Matariki Puanga

The celebration of Matariki Puanga, the Māori New Year, dates back over 700 years. We celebrate Matariki with spectacular free, whānau-friendly events each year.

A crowd of onlookers watching an audiovisual display projected on the exterior walls of Te Papa during a past Matariki event.
Nō Rua, nō Mango, nō runga i te rangi (photography by Storybox)

About Matariki Puanga

The rising of Puanga (also known as the star Rigel in Orion) and the Matariki star cluster (Pleiades, or the Seven Sisters) mark the Māori New Year and is a time to reflect on our loved ones who have passed and to prepare for the New Year, as we enter the colder months. 

Puanga is a single whetū (star). It’s not part of the Matariki cluster but appears in the evening sky shortly before Matariki rises each year. Puanga rises higher in the sky than Matariki so it’s recognised by iwi and hapū that can’t see Matariki from their location. 

 Matariki Puanga celebrates our unique location in Te Upoko-o-te-ika. The shape of the landscape means that in some areas only Puanga can be seen, like in Waiwhetū in Lower Hutt, home to Te Āti Awa ki Te Upoko o Te Ika a Māui. But on the west coast in Porirua, within the boundaries of Ngāti Toa,  Matariki is clearly visible. 

Being a region surrounded by hills and mountain ranges, there are many vantage points where both are visible – here in Te Upoko-o-te-ika we have something special. This gives us the opportunity to celebrate both events in our region.

Puanga and Matariki is a time to get together, to restore faith and hope for the future, to celebrate whanaungatanga (kinship), to be with others, to share stories and kai, and plan to work towards a sustainable future.

Learn more about Matariki Puanga

Matariki events 2024

Pou Ahi fire pillar by David Hakaraia.

Matariki Ahi Kā

Thousands of Wellingtonians and visitors to our city enjoyed another spectacular Māori New Year’s celebration on the Wellington waterfront this year. Matariki Ahi Kā included fire, projections, performances, the Mana Moana water screen, and a special ceremony to honour those who passed away since last Matariki. The event also saw friends and whānau sharing kai at the Odlins Plaza Kai Court while listening to live music. 

Mana Moana water screen projection by Storybox.

Mana Moana Pōneke

Mana Moana Pōneke was enjoyed by Wellingtonians in the lead-up to and during our Matariki Ahi Kā event, in June 2024. Mana Moana Pōneke is a series of indigenous short films showcasing stories of our ocean, projected on a water screen.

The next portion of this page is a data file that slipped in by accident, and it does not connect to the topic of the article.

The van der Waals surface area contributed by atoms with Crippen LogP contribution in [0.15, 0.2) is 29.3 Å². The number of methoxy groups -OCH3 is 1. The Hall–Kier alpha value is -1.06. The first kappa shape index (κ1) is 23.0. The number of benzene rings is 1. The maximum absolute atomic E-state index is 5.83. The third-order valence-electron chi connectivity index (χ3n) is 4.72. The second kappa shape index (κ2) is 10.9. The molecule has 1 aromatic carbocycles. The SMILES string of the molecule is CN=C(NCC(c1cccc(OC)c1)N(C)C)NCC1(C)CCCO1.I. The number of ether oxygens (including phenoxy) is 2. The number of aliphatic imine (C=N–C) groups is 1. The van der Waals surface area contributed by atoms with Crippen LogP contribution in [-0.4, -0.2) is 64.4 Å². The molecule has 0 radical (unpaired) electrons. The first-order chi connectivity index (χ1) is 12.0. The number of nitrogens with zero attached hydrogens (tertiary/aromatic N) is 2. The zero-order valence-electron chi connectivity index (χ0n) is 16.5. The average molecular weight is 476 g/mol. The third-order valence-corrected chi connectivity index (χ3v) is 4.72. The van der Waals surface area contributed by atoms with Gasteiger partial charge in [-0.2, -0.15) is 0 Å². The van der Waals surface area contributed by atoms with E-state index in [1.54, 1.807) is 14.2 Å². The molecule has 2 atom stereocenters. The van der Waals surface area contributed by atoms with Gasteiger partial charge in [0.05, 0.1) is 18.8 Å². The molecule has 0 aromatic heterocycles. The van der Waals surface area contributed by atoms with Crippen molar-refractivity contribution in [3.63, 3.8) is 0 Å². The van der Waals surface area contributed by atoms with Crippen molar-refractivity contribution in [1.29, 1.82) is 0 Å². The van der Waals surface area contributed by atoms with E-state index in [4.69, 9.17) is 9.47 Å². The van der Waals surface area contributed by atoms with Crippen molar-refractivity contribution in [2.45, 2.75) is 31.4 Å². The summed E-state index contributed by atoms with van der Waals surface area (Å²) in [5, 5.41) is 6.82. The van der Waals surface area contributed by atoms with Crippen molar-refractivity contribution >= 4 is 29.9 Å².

Visit this page in June 2025 for information about our Matariki events in 2025.  

In the meantime, see what Matariki events are still on below. 

Other Matariki events

Check out the Matariki events happening around the city and the region.


Matariki Puanga traditions in our region

He mihi nā te mana whenua o Te Upoko-o-te-Ika - an introduction from our mana whenua

Tērā Puanga ka rewa i te pae
Nau mai, hara mai ngā hua o te tau
Tākiri ko te ata, ka pua te ata
Korihi te manu tino awatea
Ko te tangi mai o te kō, kō korimako
i te atatū, tū ka takatū ki te ao mārama Tēnei
te raukura, tēnei te rauhuia, tēnā koutou

Behold the rise of Rigel.
Welcome the fruits of the new year.
As dawn strikes, morning blooms
The early bird calls.
It is the call of the bellbird
After sun rise, prepared for the world of light.
Here is the plume of the Toroa, here is the
feather of the Huia. Greetings to you all

In the last few years, Aotearoa New Zealand has embraced the celebration of Matariki, the Māori New Year. Riding the wave of interest from all walks of life, as mana whenua, we’d like to share some of the whakaaro (thinking) about the authentic Matariki tradition in Te Upoko o te Ika a Māui, and about the lesser-known single star Puanga.

Ngāti Toa and Te Āti Awa ki te Upoko o te Ika a Māui, alongside Wellington city and regional councils, have come together in acknowledgment of the shared significance of Matariki and Puanga.

We invite you and your whānau, iwi and communities to share in our knowledge and tikanga and explore the ways that we can all celebrate and uplift Matariki and Puanga this year.

  • Kura Moeahu – Tiamana (Chairman), Te Rūnanganui o Te Āti Awa ki te Upoko o Te Ika a Māui
  • Dr Te Taku Parai – Pou Tikanga, Te Rūnanga o Toa Rangatira

Highlights from previous year

See the photos below for an overview of Matariki Ahi Kā 2024.